Today, we’re demystifying a crucial aspect of insurance – insurance audits. Whether you’re a business owner or an individual policyholder, understanding insurance audits is essential for staying compliant and avoiding costly surprises. Today i will discuss what insurance audits are, when they apply, the types of policies subject to audits, and the consequences of neglecting them. Let’s dive in.
An insurance audit is a process that insurance companies use to verify the accuracy of policyholders’ information, such as payroll, sales, or other factors relevant to the insurance coverage. If your policy is rated on a specific factor, it may be auditable.
Insurance audits typically apply to policies that are based on variable factors, like workers’ compensation, general liability, and commercial property insurance. These audits are conducted annually or at specific policy renewal periods. The carrier wants to make sure the projected or estimated amount on the application matches the actual amount at the end of the year. Here is an example- If you are an electrical contractor and you sign a contract to install 100 ceiling fans in an apartment complex and you price the job for 100 ceiling fans you expect to be paid for 100 ceiling fans. But what if at the end of the job it ended up being 110 ceiling fans? Well then you want to be paid for 110 fans. Insurance works the same way.
1. Workers’ Compensation: Audits assess payroll to determine the appropriate premium based on employee classifications and wages. The carrier wants to make sure the actial payroll at the end of the year matches the estimated payroll from the beginning of the year. If it doesn’t, there can be a credit or a balance due. In our agency we try to set up all of our clients on payroll reporting to reduce or eliminate over paying or large bills due at the end.
2. General Liability: Audits evaluate the nature of your business operations and annual revenue or payroll depending on how the policy is rated. If your payroll or sales end up higher, you could owe money at the end of the year. For General Liability you can lower your risk with quarterly reviews to see if your business is on track with the beginning of the year estimation.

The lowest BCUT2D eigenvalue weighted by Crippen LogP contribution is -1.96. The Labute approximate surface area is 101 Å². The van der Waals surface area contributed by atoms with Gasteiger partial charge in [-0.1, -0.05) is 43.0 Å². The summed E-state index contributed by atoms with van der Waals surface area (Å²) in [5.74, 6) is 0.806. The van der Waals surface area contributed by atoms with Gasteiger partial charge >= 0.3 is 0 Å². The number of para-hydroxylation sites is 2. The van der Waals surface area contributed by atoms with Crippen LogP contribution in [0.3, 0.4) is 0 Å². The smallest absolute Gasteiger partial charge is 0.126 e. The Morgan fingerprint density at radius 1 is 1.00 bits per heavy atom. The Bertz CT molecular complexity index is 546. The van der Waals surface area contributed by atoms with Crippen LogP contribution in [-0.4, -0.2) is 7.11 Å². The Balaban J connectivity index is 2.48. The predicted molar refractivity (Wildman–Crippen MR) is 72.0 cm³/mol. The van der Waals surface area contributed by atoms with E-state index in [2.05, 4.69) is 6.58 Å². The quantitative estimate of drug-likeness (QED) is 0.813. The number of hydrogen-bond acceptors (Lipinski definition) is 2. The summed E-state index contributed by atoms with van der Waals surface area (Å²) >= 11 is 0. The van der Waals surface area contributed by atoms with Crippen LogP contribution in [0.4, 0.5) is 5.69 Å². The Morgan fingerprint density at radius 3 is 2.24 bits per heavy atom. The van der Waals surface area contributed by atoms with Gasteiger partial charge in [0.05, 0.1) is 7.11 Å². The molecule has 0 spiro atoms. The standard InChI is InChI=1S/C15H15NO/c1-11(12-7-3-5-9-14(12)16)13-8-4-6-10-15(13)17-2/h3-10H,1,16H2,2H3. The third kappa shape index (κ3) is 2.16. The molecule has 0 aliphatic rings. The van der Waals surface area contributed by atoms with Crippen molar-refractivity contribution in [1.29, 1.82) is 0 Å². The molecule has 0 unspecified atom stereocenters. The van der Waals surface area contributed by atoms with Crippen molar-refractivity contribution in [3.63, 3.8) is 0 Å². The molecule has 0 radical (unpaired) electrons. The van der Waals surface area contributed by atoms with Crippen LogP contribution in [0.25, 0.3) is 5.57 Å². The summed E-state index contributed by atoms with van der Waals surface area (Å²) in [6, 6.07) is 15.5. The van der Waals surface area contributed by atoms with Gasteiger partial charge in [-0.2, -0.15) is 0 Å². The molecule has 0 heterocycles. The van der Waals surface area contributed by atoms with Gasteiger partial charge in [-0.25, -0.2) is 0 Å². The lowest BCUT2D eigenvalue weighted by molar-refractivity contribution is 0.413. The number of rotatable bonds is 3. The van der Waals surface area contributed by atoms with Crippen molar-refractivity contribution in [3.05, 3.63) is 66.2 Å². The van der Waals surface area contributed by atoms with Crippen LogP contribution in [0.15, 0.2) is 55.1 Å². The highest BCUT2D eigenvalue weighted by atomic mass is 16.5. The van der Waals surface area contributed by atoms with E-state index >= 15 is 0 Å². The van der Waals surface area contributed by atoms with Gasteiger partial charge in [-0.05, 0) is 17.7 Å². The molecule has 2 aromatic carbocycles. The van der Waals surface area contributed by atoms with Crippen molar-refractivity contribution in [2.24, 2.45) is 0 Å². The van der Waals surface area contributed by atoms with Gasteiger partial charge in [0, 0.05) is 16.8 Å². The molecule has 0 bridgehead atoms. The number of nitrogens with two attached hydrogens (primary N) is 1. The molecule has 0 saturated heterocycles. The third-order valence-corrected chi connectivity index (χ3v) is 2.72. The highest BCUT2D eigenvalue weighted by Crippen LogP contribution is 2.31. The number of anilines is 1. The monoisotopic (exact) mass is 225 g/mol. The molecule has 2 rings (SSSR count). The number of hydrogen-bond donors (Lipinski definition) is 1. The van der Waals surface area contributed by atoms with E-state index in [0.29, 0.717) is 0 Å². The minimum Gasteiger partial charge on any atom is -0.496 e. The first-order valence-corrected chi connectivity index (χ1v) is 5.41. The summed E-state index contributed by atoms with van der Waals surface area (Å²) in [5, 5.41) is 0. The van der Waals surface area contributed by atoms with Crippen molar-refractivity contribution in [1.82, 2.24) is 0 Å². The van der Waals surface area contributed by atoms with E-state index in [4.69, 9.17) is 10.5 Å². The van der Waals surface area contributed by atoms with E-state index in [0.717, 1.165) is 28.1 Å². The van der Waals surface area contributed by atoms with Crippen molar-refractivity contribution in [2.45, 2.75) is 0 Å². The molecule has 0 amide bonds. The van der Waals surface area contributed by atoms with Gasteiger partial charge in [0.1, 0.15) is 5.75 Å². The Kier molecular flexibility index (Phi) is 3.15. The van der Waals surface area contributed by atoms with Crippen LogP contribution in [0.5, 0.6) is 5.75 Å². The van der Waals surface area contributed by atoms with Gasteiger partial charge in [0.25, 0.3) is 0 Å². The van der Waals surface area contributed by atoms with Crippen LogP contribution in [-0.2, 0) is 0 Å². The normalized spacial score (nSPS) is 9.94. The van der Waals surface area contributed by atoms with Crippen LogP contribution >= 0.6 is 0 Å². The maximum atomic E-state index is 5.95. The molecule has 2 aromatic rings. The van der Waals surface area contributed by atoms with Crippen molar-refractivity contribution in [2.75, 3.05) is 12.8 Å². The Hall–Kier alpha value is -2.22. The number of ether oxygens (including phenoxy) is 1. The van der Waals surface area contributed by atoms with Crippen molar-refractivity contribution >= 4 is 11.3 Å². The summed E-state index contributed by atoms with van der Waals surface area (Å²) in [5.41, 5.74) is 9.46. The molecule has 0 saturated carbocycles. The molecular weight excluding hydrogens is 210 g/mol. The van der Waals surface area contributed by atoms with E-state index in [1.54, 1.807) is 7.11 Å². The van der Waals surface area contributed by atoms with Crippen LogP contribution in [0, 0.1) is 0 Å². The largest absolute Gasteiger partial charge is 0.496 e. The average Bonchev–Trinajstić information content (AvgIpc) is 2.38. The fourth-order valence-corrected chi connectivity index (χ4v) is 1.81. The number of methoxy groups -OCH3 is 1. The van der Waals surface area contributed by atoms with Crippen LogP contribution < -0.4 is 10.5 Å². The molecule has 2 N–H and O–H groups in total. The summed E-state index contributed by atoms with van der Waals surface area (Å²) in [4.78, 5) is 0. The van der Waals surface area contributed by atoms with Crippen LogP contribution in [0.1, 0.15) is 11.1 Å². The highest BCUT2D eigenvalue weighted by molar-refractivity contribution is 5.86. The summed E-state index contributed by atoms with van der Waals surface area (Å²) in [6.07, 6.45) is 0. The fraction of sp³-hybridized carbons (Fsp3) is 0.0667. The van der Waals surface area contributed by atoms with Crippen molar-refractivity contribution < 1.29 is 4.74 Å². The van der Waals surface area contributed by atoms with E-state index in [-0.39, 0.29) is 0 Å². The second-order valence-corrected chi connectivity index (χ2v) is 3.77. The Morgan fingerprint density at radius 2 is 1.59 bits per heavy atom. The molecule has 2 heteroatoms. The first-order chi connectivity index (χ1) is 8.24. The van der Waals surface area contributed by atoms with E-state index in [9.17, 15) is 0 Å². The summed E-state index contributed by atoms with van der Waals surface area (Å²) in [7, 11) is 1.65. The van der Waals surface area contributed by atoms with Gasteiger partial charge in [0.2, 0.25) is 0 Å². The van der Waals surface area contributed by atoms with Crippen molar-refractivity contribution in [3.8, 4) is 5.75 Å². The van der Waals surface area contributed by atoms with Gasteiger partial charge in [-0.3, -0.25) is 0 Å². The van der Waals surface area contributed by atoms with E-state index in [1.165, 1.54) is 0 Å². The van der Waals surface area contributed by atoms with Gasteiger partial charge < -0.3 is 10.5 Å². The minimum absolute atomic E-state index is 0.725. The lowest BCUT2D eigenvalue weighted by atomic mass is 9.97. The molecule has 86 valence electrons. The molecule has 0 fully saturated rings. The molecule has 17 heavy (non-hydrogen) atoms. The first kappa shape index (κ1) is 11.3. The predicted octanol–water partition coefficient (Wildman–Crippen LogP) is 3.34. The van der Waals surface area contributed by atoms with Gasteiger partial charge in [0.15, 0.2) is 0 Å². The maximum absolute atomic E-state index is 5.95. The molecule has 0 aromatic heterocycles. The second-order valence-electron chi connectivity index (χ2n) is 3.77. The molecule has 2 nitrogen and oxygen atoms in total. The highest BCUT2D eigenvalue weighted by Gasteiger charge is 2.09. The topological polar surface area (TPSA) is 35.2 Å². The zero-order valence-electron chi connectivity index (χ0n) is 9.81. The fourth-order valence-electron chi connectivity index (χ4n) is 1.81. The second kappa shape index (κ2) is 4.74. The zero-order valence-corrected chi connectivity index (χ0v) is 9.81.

3. Commercial Property: Audits assess the value of your insured property and any changes in its use. Property audits work the same way. If your property values are higher then estimated you could have some premium due here as well. So having the quarterly reviews can help mitigate the risk.
It typically involves the insurance company requesting documentation and records related to the audited policy. This may include payroll records, financial statements, and other relevant documents. The audits can happen typically in one of 3 ways:
1. Online or mail audit- for online or mail audits you will just send the carrier the requested documents and fill out a short survey about your business. The auditor will then analyze the results to see if you were more, less or the same
2. Telephone Audit- for a little larger more complex businesses they may do a telephone audit. They will typically ask you to send the relevant documents in the follow up with a telephone interview to ask about your operations. Then the auditor will analyze the results to see if you were more, less or the same.
3. In person Audit- For even larger and/or more complex operations they can do in person audits. The process will be the same as a telephone interview, with the addition of possibly walking your business to view the operations. Then the auditor will analyze the results to see if you were more, less or the same.
1. The first option the carrier make choose is to estimate an increase in your projections and bill you for the difference. We have seen this many times, usually the insured will contact us after they receive the bill and then want to complete the audit. We are finding the carriers are making larger increases with larger premium due bills.
3. Policy Cancellation: In some cases, neglecting audits or providing false information can lead to policy cancellation or non-renewal. The carriers can cancel and we are seeing this happen more frequently as well.
4. Legal Issues: this is more rare but providing inaccurate information in an audit can have legal repercussions.
Another thing to note is the carrier expect the money owed for additional audit premium to be paid immediately. We can sometime negotiate a small payment plan but it usually isn’t more than about 3 payments. This can be very painful to your business if you ended up a lot higher at the end of the year.
They ensure that your insurance coverage aligns with your actual risk exposure and financial situation. Accurate audits help you avoid financial surprises, maintain compliance, and keep your insurance in force. Making sure that everyone pays the correct amount helps to keep rates lower for everyone. Without audits people could cheat and pay less causing insurers to be unprofitable. This is bad for everyone.
Accurate audits help your insurer determine fair premiums and may lead to lower costs if your actual risk exposure is lower than expected.
Thank you for joining us today as we explored insurance audits. They’re an essential part of the insurance process, helping to ensure fairness and accuracy in your coverage. If you have policies subject to audits, make sure to cooperate fully, provide accurate information, and keep records up to date. It’s not just a compliance requirement; it’s a smart financial practice. Contact one of our Business Insurance Professionals today for more information.
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